There were no reports yesterday.

But this mornings’ reports so far were that new weekly unemployment claims fell 14,000 last week to 351,000, while the four-week moving average remained unchanged at 355,750. And the Producer Price Index showed inflation at the producer level jumped 0.4% in February, the fastest increase in 5 months, but better than the consensus forecast of a 0.5% rise. And the Empire State (NY) Mfg Index rose to 20.2 in March, better than forecasts of a decline to 17.7.

Still to come is the Phila Fed Index which will be released at 10 a.m.

Our Pre-Open Indicators:

Our pre-open indicators are pointing to the Dow being up 30 points or so in the early going.

To read my weekend newspaper column ‘Why Markets Ignored Jobs Report and Greek Debt Deal!’ Click here.

Subscribers to Street Smart Report: The new issue of the newsletter is in the subscribers’ area of the Street Smart Report website from yesterday, and a hotline from last night.

I’ll be back with the next regular blog post on Saturday morning, as usual later than the week-day posts, probably around 11 a.m. eastern time.

Non-subscribers: We believe we can help you not only make more profits, but just as importantly avoid losses, and at very reasonable cost!

Our portfolios were up an average of 9.4% last year, our Seasonal Timing Strategy up 15.8%, in a flat year (S&P 500 unchanged for year) when many, if not most, managers and funds were down for the year. We were on Hulbert’s Ten Best Newsletters of the Year list for the 2nd time in 4 years, and #4 Long-Term Market-Timer in Timer Digest’s rankings. And we are off to a great start this year. And we’re up nicely so far this year.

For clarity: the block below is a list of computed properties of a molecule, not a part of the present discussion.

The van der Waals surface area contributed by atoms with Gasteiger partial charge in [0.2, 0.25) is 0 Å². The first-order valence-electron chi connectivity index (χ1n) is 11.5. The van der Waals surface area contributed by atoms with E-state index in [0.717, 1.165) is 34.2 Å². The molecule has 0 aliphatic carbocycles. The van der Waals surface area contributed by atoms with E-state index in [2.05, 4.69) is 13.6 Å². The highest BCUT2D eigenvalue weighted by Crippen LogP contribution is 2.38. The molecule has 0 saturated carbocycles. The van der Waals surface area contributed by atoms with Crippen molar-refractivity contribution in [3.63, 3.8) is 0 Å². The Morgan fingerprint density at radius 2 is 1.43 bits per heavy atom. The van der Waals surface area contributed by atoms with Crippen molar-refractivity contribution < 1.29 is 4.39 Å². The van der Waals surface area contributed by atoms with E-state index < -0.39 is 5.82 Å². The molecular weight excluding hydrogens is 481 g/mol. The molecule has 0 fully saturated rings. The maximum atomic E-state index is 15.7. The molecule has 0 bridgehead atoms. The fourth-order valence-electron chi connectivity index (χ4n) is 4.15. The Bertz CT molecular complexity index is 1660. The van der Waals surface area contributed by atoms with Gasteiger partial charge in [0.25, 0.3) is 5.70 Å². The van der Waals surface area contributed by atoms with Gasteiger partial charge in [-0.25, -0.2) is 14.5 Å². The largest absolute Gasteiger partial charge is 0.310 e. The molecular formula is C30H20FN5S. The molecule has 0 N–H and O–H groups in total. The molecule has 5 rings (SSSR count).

Market, sector, stock, gold, bond, and dollar buy and sell signals, short-sales, long-side and ‘inverse’ etf’s, mutual funds, two portfolios of recommended holdings (one modified buy and hold, and one market-timing). Street Smart Report Online provides an 8-page newsletter every 3 weeks, an in-depth 6 page interim update every Wednesday on our intermediate-term signals and recommended holdings, an in-depth 4-page ‘Gold, Bonds, Dollar’ update every 2 weeks, and special reports and hotline updates as needed. Highly regarded and in our 24th year. As a bonus for a one-year subscription you will also receive my latest book Beat the Market the Easy Way- Proven Seasonal Strategies That Double the Market’s Performance. Click here for subscription information.